Orangutans Use Plant Extracts to Treat Pain

Credit: Borneo Nature Foundation

Humans aren’t the only animals that have discovered medicinal plant.

Medicine is not exclusively a human invention. Many other animals, from insects to birds to nonhuman primates, have been known to self-medicate with plants and minerals for infections and other conditions. Behavioral ecologist Helen Morrogh-Bernard of the Borneo Nature Foundation has spent decades studying the island’s orangutans and says she has now found evidence they use plants in a previously unseen medicinal way.
During more than 20,000 hours of formal observation, Morrogh-Bernard and her colleagues watched 10 orangutans occasionally chew a particular plant (which is not part of their diet) into a foamy lather and then rub it into their fur. The apes spent up to 45 minutes at a time massaging the concoction onto their upper arms or legs. The researchers believe this behavior is the first known example of a nonhuman animal using a topical analgesic.
Local people use the same plant—Dracaena cantleyi, an unremarkable-looking shrub with stalked leaves—to treat aches and pains. Morrogh-Bernard’s co-authors at the Czech Academy of Sciences, Palacký University Olomouc and the Medical University of Vienna studied its chemistry. They added extracts from it to human cells that had been grown in a dish and had been artificially stimulated to produce cytokines, an immune system response that causes inflammation and discomfort. The plant extract reduced the production of several types of cytokines, the scientists reported in a study published last November in Scientific Reports.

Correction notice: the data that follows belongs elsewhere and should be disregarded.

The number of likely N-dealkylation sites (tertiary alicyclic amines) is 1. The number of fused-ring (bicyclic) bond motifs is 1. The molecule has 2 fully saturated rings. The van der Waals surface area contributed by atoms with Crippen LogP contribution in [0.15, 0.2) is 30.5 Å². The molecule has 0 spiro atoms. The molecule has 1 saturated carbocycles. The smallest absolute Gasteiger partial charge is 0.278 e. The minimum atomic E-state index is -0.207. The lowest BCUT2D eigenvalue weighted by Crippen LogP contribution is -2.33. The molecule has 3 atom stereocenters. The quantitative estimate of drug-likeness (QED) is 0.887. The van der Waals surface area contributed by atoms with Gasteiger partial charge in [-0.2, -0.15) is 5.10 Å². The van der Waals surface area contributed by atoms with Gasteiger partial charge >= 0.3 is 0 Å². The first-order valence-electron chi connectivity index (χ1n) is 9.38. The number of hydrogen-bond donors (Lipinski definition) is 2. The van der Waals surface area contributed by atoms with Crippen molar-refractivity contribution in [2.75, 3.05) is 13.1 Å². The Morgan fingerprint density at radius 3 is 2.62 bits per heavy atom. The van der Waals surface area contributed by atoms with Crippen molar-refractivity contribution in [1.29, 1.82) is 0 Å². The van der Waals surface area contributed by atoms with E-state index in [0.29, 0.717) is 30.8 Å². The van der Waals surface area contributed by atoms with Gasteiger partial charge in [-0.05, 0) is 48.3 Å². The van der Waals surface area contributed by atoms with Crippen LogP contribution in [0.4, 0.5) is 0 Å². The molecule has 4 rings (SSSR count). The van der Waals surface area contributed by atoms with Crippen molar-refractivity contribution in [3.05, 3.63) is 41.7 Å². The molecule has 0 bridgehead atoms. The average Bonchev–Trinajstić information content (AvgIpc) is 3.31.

The results suggest that orangutans use the plant to reduce inflammation and treat pain, says Jacobus de Roode, a biologist at Emory University, who was not involved in the study. Such findings could help identify plants and chemicals that might be useful for human medications, de Roode says.
In creatures such as insects, the ability to self-medicate is almost certainly innate; woolly bear caterpillars infected with parasitic flies seek out and eat plant substances that are toxic to the flies. But more complex animals may learn such tricks after an initial discovery by one member of their group. For example, an orangutan may have rubbed the plant on its skin to try to treat parasites and realized that it also had a pleasant pain-killing effect, says Michael Huffman, a primatologist at Kyoto University, who was not involved in the new research. That behavior may then have been passed on to other orangutans. Because this type of self-medication is seen only in south-central Borneo, Morrogh-Bernard says, it was probably learned locally.

-Scientific Americana
Doug Main

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